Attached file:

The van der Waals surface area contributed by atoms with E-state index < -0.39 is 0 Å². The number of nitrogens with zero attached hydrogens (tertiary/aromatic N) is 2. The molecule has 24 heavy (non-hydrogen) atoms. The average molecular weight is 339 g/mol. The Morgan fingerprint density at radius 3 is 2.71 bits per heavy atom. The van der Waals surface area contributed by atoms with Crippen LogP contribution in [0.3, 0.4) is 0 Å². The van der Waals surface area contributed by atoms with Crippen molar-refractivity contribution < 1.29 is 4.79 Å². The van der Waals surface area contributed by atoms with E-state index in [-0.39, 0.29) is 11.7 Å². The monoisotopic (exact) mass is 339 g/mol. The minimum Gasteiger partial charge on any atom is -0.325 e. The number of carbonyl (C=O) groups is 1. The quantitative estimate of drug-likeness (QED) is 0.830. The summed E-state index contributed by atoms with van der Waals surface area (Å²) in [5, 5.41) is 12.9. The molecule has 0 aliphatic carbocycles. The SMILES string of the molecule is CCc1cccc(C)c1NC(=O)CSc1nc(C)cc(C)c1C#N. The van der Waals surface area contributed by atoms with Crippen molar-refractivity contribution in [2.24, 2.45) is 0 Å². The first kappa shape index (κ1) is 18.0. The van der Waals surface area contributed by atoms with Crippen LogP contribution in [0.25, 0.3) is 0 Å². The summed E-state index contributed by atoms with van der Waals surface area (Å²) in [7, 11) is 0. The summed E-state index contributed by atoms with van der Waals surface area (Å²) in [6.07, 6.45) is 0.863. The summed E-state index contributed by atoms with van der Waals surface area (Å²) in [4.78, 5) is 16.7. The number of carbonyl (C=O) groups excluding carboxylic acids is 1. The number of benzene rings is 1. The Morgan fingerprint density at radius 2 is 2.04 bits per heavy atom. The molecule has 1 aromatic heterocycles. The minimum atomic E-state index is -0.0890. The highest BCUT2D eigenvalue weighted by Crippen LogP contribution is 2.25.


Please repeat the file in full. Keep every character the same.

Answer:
The van der Waals surface area contributed by atoms with E-state index < -0.39 is 0 Å². The number of nitrogens with zero attached hydrogens (tertiary/aromatic N) is 2. The molecule has 24 heavy (non-hydrogen) atoms. The average molecular weight is 339 g/mol. The Morgan fingerprint density at radius 3 is 2.71 bits per heavy atom. The van der Waals surface area contributed by atoms with Crippen LogP contribution in [0.3, 0.4) is 0 Å². The van der Waals surface area contributed by atoms with Crippen molar-refractivity contribution < 1.29 is 4.79 Å². The van der Waals surface area contributed by atoms with E-state index in [-0.39, 0.29) is 11.7 Å². The monoisotopic (exact) mass is 339 g/mol. The minimum Gasteiger partial charge on any atom is -0.325 e. The number of carbonyl (C=O) groups is 1. The quantitative estimate of drug-likeness (QED) is 0.830. The summed E-state index contributed by atoms with van der Waals surface area (Å²) in [5, 5.41) is 12.9. The molecule has 0 aliphatic carbocycles. The SMILES string of the molecule is CCc1cccc(C)c1NC(=O)CSc1nc(C)cc(C)c1C#N. The van der Waals surface area contributed by atoms with Crippen molar-refractivity contribution in [2.24, 2.45) is 0 Å². The first kappa shape index (κ1) is 18.0. The van der Waals surface area contributed by atoms with Crippen LogP contribution in [0.25, 0.3) is 0 Å². The summed E-state index contributed by atoms with van der Waals surface area (Å²) in [7, 11) is 0. The summed E-state index contributed by atoms with van der Waals surface area (Å²) in [6.07, 6.45) is 0.863. The summed E-state index contributed by atoms with van der Waals surface area (Å²) in [4.78, 5) is 16.7. The number of carbonyl (C=O) groups excluding carboxylic acids is 1. The number of benzene rings is 1. The Morgan fingerprint density at radius 2 is 2.04 bits per heavy atom. The molecule has 1 aromatic heterocycles. The minimum atomic E-state index is -0.0890. The highest BCUT2D eigenvalue weighted by Crippen LogP contribution is 2.25.